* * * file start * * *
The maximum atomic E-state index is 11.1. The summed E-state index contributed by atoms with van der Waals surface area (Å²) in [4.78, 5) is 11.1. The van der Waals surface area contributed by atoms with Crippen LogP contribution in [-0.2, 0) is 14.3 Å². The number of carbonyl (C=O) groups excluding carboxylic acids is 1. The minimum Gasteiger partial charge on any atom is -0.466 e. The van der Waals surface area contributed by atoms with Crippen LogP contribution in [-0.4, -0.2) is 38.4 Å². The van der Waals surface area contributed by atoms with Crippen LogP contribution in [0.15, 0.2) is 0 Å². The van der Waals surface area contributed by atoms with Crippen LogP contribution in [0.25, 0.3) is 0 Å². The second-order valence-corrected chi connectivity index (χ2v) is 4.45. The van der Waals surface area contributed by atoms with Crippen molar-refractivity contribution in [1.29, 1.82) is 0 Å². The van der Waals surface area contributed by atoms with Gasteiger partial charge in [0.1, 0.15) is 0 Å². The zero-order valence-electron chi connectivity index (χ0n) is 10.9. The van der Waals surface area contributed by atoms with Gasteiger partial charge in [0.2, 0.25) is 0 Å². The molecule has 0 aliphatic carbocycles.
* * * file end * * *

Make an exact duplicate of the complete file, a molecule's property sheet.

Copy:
The maximum atomic E-state index is 11.1. The summed E-state index contributed by atoms with van der Waals surface area (Å²) in [4.78, 5) is 11.1. The van der Waals surface area contributed by atoms with Crippen LogP contribution in [-0.2, 0) is 14.3 Å². The number of carbonyl (C=O) groups excluding carboxylic acids is 1. The minimum Gasteiger partial charge on any atom is -0.466 e. The van der Waals surface area contributed by atoms with Crippen LogP contribution in [-0.4, -0.2) is 38.4 Å². The van der Waals surface area contributed by atoms with Crippen LogP contribution in [0.15, 0.2) is 0 Å². The van der Waals surface area contributed by atoms with Crippen LogP contribution in [0.25, 0.3) is 0 Å². The second-order valence-corrected chi connectivity index (χ2v) is 4.45. The van der Waals surface area contributed by atoms with Crippen molar-refractivity contribution in [1.29, 1.82) is 0 Å². The van der Waals surface area contributed by atoms with Gasteiger partial charge in [0.1, 0.15) is 0 Å². The zero-order valence-electron chi connectivity index (χ0n) is 10.9. The van der Waals surface area contributed by atoms with Gasteiger partial charge in [0.2, 0.25) is 0 Å². The molecule has 0 aliphatic carbocycles.